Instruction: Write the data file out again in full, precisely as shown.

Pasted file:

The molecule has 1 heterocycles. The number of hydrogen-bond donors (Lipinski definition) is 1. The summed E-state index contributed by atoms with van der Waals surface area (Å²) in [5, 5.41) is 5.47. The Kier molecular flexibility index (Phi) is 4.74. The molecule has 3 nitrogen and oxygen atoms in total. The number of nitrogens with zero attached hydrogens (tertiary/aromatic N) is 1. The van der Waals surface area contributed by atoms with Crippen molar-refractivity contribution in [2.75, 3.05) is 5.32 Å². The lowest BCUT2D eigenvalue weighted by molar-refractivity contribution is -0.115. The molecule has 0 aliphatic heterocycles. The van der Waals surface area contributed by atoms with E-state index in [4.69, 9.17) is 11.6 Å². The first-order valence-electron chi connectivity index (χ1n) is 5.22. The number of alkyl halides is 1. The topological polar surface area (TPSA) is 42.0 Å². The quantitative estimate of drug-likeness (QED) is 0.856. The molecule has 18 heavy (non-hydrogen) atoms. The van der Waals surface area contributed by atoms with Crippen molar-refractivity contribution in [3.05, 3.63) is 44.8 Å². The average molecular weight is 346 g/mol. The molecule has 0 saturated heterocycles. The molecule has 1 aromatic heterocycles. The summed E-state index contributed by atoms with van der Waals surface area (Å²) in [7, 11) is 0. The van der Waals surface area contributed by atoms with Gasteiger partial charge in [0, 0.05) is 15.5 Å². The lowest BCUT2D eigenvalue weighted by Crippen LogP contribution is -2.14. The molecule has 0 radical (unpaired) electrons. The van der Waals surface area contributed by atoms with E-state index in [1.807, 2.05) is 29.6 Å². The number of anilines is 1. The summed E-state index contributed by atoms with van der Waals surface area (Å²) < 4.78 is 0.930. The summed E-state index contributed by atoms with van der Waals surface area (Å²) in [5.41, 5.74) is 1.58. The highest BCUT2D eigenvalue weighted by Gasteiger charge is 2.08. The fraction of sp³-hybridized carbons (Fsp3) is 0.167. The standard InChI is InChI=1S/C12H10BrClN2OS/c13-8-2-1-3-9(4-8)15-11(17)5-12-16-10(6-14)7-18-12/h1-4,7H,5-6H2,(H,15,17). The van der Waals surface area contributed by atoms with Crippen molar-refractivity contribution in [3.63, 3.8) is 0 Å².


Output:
The molecule has 1 heterocycles. The number of hydrogen-bond donors (Lipinski definition) is 1. The summed E-state index contributed by atoms with van der Waals surface area (Å²) in [5, 5.41) is 5.47. The Kier molecular flexibility index (Phi) is 4.74. The molecule has 3 nitrogen and oxygen atoms in total. The number of nitrogens with zero attached hydrogens (tertiary/aromatic N) is 1. The van der Waals surface area contributed by atoms with Crippen molar-refractivity contribution in [2.75, 3.05) is 5.32 Å². The lowest BCUT2D eigenvalue weighted by molar-refractivity contribution is -0.115. The molecule has 0 aliphatic heterocycles. The van der Waals surface area contributed by atoms with E-state index in [4.69, 9.17) is 11.6 Å². The first-order valence-electron chi connectivity index (χ1n) is 5.22. The number of alkyl halides is 1. The topological polar surface area (TPSA) is 42.0 Å². The quantitative estimate of drug-likeness (QED) is 0.856. The molecule has 18 heavy (non-hydrogen) atoms. The van der Waals surface area contributed by atoms with Crippen molar-refractivity contribution in [3.05, 3.63) is 44.8 Å². The average molecular weight is 346 g/mol. The molecule has 0 saturated heterocycles. The molecule has 1 aromatic heterocycles. The summed E-state index contributed by atoms with van der Waals surface area (Å²) in [7, 11) is 0. The van der Waals surface area contributed by atoms with Gasteiger partial charge in [0, 0.05) is 15.5 Å². The lowest BCUT2D eigenvalue weighted by Crippen LogP contribution is -2.14. The molecule has 0 radical (unpaired) electrons. The van der Waals surface area contributed by atoms with E-state index in [1.807, 2.05) is 29.6 Å². The number of anilines is 1. The summed E-state index contributed by atoms with van der Waals surface area (Å²) < 4.78 is 0.930. The summed E-state index contributed by atoms with van der Waals surface area (Å²) in [5.41, 5.74) is 1.58. The highest BCUT2D eigenvalue weighted by Gasteiger charge is 2.08. The fraction of sp³-hybridized carbons (Fsp3) is 0.167. The standard InChI is InChI=1S/C12H10BrClN2OS/c13-8-2-1-3-9(4-8)15-11(17)5-12-16-10(6-14)7-18-12/h1-4,7H,5-6H2,(H,15,17). The van der Waals surface area contributed by atoms with Crippen molar-refractivity contribution in [3.63, 3.8) is 0 Å².